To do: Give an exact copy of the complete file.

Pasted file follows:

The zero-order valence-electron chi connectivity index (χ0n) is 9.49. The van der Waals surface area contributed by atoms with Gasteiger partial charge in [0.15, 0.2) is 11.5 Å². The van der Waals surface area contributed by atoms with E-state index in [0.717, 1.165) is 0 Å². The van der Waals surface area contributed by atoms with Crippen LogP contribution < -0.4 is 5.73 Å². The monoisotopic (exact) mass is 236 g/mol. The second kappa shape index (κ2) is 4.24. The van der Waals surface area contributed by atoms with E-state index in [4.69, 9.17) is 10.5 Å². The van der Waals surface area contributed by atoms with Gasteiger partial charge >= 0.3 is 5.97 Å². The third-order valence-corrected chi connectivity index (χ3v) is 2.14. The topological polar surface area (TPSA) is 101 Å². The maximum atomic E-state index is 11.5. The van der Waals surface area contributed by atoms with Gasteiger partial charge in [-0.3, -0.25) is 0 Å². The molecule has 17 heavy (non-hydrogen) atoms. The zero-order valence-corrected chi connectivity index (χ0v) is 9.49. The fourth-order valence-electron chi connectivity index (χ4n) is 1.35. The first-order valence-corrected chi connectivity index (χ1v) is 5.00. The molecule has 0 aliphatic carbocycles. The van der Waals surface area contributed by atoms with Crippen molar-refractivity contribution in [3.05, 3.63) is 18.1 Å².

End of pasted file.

The zero-order valence-electron chi connectivity index (χ0n) is 9.49. The van der Waals surface area contributed by atoms with Gasteiger partial charge in [0.15, 0.2) is 11.5 Å². The van der Waals surface area contributed by atoms with E-state index in [0.717, 1.165) is 0 Å². The van der Waals surface area contributed by atoms with Crippen LogP contribution < -0.4 is 5.73 Å². The monoisotopic (exact) mass is 236 g/mol. The second kappa shape index (κ2) is 4.24. The van der Waals surface area contributed by atoms with E-state index in [4.69, 9.17) is 10.5 Å². The van der Waals surface area contributed by atoms with Gasteiger partial charge >= 0.3 is 5.97 Å². The third-order valence-corrected chi connectivity index (χ3v) is 2.14. The topological polar surface area (TPSA) is 101 Å². The maximum atomic E-state index is 11.5. The van der Waals surface area contributed by atoms with Gasteiger partial charge in [-0.3, -0.25) is 0 Å². The molecule has 17 heavy (non-hydrogen) atoms. The zero-order valence-corrected chi connectivity index (χ0v) is 9.49. The fourth-order valence-electron chi connectivity index (χ4n) is 1.35. The first-order valence-corrected chi connectivity index (χ1v) is 5.00. The molecule has 0 aliphatic carbocycles. The van der Waals surface area contributed by atoms with Crippen molar-refractivity contribution in [3.05, 3.63) is 18.1 Å².